Site Preparation and Vegetative Management
Little site preparation is necessary for establishing stands from sprouts. Regeneration and growth may be enhanced by burning or mechanically removing slash that shades stumps.

On California black oak sites, shrubs are often sparse and not competitive. If vegetative competition is significant on a site, however, vegetation management will benefit California black oak sprouts or seedlings. Seedlings are most vulnerable to competition. Site preparation and later control of competing vegetation may accelerate the typically long transition stage from seedling to sapling.

Stand Management
California black oak sprouts initiate at high densities, after which self-thinning and expression of dominance proceed rapidly. Thinning young sprout clumps after 4 years is probably not beneficial. Thinning in older stands can improve diameter growth (up to 2 times) while favoring better quality trees. Results of one thinning study indicate that optimum stand and tree growth may be maintained at stand densities of 100 to 125 ft2 per acre. Thinning can increase the size and quality of epicormic branches. Density management strategies must be designed to minimize the impact of epicormic branches on wood quality. California black oak is best managed in even-aged stands or patches.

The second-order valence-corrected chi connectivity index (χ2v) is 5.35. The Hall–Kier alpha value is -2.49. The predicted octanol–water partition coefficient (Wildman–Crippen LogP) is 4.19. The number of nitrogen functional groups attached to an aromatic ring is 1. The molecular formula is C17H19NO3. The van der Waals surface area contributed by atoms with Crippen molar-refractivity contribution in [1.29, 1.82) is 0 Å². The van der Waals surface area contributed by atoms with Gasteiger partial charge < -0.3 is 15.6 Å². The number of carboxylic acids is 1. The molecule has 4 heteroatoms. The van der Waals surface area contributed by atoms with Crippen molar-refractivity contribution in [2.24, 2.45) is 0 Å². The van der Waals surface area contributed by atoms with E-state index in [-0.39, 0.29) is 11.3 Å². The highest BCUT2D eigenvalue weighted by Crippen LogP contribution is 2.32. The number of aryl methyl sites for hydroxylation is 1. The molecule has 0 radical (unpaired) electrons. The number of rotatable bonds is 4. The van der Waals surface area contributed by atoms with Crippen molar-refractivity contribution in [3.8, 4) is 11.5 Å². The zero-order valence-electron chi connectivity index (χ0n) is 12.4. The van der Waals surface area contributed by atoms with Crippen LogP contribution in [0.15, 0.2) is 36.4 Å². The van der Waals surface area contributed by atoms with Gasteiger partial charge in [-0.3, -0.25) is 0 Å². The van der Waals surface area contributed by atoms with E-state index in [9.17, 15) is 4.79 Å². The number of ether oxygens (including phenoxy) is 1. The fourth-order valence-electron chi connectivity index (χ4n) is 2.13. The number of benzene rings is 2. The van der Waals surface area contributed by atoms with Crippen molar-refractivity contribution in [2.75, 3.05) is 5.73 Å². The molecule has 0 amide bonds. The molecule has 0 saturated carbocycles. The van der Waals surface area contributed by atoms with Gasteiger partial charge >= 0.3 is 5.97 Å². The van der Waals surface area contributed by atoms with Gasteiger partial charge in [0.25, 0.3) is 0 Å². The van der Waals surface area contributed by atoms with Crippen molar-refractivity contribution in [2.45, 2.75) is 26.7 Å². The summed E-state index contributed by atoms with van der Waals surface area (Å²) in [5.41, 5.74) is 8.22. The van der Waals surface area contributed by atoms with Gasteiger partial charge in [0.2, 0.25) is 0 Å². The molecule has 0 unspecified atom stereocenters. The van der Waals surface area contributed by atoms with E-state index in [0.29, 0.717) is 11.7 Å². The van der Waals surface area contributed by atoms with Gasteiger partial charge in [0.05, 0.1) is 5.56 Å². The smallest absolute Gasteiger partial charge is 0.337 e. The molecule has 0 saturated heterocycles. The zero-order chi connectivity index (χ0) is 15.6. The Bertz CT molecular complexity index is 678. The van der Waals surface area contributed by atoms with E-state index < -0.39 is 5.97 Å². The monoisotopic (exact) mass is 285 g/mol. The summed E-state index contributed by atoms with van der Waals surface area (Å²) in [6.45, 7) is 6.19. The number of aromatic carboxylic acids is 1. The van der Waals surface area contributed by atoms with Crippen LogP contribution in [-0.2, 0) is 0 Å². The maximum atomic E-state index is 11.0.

Mixed-species Stands
Top light must be maintained for good growth of California black oak in mixed stands. On good sites, associated tanoak and conifers may need to be controlled to maintain California black oak in the long term. Black oak may be used as a nurse tree to facilitate survival of conifer regeneration on low-elevation sites. Black oak is resistant to the annosus root rot (Heterobasidion annosum), which suggests a strategy of planting black oak in root-rot areas within conifer stands.

Growth and Yield
Seedlings grow slowly, reaching heights of 4 to 6 in. the first year, and often have slower shoot growth for 5 or more years while roots establish. Sprout growth averages about 2 ft per year for the first 10 years. Site index (50-year base) ranges from 30 to 70 ft, with an average of 50 ft. In natural stands, average diameter increment is about 1.8 in. per decade during the first 60 years, slowing to about 1.5 in. per decade by age 110.